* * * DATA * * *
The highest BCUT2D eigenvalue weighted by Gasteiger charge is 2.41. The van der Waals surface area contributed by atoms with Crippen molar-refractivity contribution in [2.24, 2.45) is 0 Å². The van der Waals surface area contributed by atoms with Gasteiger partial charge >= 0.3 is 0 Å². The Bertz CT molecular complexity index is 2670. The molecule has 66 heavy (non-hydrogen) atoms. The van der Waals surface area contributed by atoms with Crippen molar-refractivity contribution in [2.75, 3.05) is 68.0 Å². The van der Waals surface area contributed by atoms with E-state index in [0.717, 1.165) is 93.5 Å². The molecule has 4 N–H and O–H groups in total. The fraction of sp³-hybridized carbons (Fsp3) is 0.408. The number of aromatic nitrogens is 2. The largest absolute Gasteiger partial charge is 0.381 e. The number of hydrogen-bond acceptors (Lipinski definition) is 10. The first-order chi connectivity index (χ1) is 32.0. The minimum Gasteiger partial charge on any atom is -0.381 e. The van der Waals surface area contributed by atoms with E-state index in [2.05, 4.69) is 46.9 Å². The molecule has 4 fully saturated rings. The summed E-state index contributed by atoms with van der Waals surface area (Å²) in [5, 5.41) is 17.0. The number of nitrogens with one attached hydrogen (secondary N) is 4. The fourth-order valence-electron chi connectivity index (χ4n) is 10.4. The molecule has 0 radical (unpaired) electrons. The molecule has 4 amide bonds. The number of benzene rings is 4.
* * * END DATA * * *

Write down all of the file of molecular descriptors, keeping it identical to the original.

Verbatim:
The highest BCUT2D eigenvalue weighted by Gasteiger charge is 2.41. The van der Waals surface area contributed by atoms with Crippen molar-refractivity contribution in [2.24, 2.45) is 0 Å². The van der Waals surface area contributed by atoms with Gasteiger partial charge >= 0.3 is 0 Å². The Bertz CT molecular complexity index is 2670. The molecule has 66 heavy (non-hydrogen) atoms. The van der Waals surface area contributed by atoms with Crippen molar-refractivity contribution in [2.75, 3.05) is 68.0 Å². The van der Waals surface area contributed by atoms with E-state index in [0.717, 1.165) is 93.5 Å². The molecule has 4 N–H and O–H groups in total. The fraction of sp³-hybridized carbons (Fsp3) is 0.408. The number of aromatic nitrogens is 2. The largest absolute Gasteiger partial charge is 0.381 e. The number of hydrogen-bond acceptors (Lipinski definition) is 10. The first-order chi connectivity index (χ1) is 32.0. The minimum Gasteiger partial charge on any atom is -0.381 e. The van der Waals surface area contributed by atoms with E-state index in [2.05, 4.69) is 46.9 Å². The molecule has 4 fully saturated rings. The summed E-state index contributed by atoms with van der Waals surface area (Å²) in [5, 5.41) is 17.0. The number of nitrogens with one attached hydrogen (secondary N) is 4. The fourth-order valence-electron chi connectivity index (χ4n) is 10.4. The molecule has 0 radical (unpaired) electrons. The molecule has 4 amide bonds. The number of benzene rings is 4.